Methods: Forty-two people registered for the two-day workshop. Attendees represented municipal planning organizations, community organizations, and academia. With university IRB approval, all workshop registrants were invited to participate in a follow-up Zoom interview. Ten people completed the interview. Interviews were recorded and transcribed and data saved within Zoom. Transcripts were analyzed using an incremental, descriptive content analysis from open coding to first-order themes and finally second-order themes.
Results: Two themes emerged around sustainable infrastructure challenges – social and economic equity barriers and green gentrification. Electric vehicles remain unaffordable for persons who are lower-income. Within the TVA region, they disproportionately use public transportation, and are reliant on municipalities to electrify public transit fleets. Perceptions that public transportation is only for “poor people” undermine political and financial efforts to upgrade transit. Respondents also described a process of green gentrification in which emerging sustainable transportation and energy technologies perpetuate rather than mitigate place-based inequalities. For example, rural and urban, under-served communities face connectivity challenges related to lack of reliable high-speed Internet and electric vehicle charging stations.
The key theme of differing positionalities summarized the barriers to stakeholder collaboration. A practitioner noted that publications are less valued outside of academia; another noted the importance of meeting with government officials and aligning with their agendas. Power imbalances often occur and erode trust and respect. Positionalities led to logistical barriers such as conflicting schedules and limited time and physical places to meet. As such, respondents noted that place-based processes, that acknowledge differing positionalities, help to reduce barriers. For example, conduct community needs assessments and rely on local knowledge as expert knowledge. Moreover, the role of regular meetings is valuable as a place and time to connect. Finally, all strategies need to be viewed as long-term place-based investments.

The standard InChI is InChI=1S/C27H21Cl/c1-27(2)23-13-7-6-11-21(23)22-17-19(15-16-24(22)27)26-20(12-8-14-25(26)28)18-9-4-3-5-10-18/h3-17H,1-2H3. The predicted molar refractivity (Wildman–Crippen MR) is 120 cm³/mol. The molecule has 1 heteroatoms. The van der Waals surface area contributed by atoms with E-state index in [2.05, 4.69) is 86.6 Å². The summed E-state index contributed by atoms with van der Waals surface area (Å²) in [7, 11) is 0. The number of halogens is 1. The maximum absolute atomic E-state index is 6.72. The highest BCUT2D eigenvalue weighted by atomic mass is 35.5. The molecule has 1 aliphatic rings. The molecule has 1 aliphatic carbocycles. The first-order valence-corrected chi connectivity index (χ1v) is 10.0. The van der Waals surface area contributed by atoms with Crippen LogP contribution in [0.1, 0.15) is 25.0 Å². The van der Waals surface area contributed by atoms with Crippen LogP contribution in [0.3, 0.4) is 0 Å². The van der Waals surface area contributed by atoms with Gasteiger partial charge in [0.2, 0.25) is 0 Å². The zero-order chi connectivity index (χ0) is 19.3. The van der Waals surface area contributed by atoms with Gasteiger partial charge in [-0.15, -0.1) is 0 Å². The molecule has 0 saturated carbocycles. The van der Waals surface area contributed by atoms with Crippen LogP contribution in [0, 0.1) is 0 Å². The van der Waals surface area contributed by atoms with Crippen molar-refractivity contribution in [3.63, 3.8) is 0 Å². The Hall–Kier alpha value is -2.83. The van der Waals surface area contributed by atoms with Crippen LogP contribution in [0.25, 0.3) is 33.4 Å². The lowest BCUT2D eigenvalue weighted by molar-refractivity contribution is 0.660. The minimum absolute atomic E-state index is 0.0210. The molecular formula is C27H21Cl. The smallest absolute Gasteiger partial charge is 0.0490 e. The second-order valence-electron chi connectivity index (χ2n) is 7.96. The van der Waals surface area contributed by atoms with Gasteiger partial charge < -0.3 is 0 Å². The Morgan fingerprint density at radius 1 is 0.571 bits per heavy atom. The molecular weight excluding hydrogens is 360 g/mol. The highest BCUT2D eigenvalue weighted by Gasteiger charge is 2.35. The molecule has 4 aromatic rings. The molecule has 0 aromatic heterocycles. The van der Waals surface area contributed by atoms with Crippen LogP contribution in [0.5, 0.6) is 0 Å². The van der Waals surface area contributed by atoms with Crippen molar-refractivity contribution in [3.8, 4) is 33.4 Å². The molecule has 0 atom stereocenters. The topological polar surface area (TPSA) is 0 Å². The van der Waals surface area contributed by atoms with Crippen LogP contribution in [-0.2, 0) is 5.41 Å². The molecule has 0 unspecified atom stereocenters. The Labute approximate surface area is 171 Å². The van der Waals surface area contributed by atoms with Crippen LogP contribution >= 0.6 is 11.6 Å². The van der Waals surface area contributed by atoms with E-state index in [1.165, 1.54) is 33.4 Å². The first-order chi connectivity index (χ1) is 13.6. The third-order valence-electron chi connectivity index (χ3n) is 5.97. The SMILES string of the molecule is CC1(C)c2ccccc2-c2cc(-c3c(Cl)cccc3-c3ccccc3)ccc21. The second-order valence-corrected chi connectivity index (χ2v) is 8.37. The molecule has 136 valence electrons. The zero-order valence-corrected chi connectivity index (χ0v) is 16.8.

Discussion: Overall, sustainable solutions to public infrastructure require an equity focus to ensure current and future fair distribution of benefits. This means designing infrastructure that reflects the unique needs of specific places, in particular, rural and urban, historically underserved communities. Notably, interview results underscore the importance of social work in these processes given the disciplinary commitment and training in social justice and place-based research and practice. Future research can test how community-engaged, local processes may contribute to greater equity in sustainable infrastructure and ultimately resilient built environments which serve all communities and individuals.